As retirement neared Archie again made one of his appearances and said he would like to begin making pottery again. I asked if he would consider making pottery for our shop. He said he would think about it. The next day he had off he came by the shop and made fifteen pitchers. We agreed on a price of a dollar apiece. The next day off, Archie said he wanted to see what he “could do.” In an hour he made sixty candleholders. That added up to sixty dollars an hour. 1 wondered if I had just gone broke? Things sold quickly and I should never have worried. A little later Yvonne began making pottery for the shop also. When Archie came to the shop, I had become complacent with my work. He realized this and challenged me to improve. He would make a new shape. I would make at it, and he would say push that shape as far into space as you can before it falls, remember you can have a piece of great beauty or it could fall. What would you be happiest with?

Good things began to come to an end and the Teague’s first built a wood-fired kiln and shop on their pottery here in Ramseur. We would often hear Archie’s truck before we saw it on Saturday mornings. He would pull in the parking lot of the shop and would sell his ware to before they could get into the shop. Good-naturedly, he and Betty Jo would get into a shouting match with each other.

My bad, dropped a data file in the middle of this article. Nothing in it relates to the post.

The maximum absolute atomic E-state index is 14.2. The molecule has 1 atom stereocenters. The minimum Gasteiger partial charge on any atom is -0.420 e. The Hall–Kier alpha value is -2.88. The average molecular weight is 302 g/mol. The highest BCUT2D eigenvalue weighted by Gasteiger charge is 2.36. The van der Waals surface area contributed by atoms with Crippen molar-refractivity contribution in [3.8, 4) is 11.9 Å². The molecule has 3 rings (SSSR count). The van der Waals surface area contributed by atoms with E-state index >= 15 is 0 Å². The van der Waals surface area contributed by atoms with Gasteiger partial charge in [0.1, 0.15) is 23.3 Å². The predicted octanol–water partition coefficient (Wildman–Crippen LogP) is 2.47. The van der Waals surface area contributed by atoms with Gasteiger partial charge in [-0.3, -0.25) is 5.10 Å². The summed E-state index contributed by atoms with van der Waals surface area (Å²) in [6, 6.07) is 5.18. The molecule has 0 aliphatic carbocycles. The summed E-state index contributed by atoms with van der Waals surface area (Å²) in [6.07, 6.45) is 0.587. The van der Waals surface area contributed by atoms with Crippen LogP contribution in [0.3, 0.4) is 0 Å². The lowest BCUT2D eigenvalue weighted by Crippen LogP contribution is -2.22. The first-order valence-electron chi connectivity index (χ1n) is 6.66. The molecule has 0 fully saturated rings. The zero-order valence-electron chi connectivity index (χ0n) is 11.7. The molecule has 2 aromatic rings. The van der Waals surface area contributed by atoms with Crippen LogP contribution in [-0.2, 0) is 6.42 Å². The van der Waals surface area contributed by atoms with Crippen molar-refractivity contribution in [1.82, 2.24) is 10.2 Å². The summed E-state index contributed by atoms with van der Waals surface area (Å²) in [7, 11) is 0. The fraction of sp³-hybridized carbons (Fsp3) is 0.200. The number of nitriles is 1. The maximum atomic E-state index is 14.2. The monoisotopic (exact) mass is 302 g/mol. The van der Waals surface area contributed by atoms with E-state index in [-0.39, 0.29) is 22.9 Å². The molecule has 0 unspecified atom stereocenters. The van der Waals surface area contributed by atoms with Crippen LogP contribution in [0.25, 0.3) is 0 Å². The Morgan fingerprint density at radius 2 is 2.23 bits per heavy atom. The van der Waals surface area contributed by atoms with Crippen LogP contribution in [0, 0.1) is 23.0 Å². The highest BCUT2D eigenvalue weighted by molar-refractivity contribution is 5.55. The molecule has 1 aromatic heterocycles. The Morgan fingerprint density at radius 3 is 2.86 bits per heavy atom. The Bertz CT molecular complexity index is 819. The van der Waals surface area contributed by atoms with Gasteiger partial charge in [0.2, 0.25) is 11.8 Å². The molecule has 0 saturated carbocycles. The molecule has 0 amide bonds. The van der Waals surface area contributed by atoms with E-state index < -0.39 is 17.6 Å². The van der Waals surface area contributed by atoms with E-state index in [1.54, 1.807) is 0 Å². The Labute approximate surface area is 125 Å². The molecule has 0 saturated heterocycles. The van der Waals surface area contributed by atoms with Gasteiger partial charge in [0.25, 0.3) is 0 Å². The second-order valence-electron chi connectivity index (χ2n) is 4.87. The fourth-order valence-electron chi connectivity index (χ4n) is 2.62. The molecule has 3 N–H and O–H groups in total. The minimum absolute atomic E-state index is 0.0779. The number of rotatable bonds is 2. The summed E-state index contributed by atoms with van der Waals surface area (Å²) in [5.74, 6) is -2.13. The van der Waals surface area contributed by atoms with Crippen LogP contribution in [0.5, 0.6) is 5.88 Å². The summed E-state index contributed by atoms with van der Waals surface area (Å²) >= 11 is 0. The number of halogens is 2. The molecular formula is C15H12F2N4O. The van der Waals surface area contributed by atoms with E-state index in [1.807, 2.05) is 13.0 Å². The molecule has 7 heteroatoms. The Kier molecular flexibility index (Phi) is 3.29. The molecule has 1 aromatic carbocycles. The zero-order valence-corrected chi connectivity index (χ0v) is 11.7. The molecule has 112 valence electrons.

Archie had land on Hwy 705 where his grandfather had made pottery in a section called Longleaf. Here he built his shop and a wood-fired kiln. Here also, he helped develop the careers of many upcoming potters. Sadly, Archie and Yvonne left us too early. We have our cherished memories of them and the pottery that helps to brighten our world.
Another extension of a well-known pottery family in Ramseur could be found on Highway 64. Juanita Luther was the granddaughter of Seagrove area potter Henry Chrisco who made utilitarian ware until the late 1930s. Juanita proudly displayed a picture of Henry in front of his shop looking at a firing of churns, crocks, and jugs. After his death, Chrisco’s shop was given to the Smithsonian Institution for display there.

Juanita, her husband Horace, and son Chris (we adopted Chris as our “fourth son”) all learned to turn pottery. Juanita tended to gravitate to smaller items such as miniature tea sets. Horace was a good turner but his lifelong interest in mechanics helped him design a rheostatic powered pottery wheel. When Horace died, I needed to pass the sad news to fellow potter Faye Baker in Seattle, Washington. She was saddened by his death but said she remembered Horace daily, when she worked on the wheel, he made for her.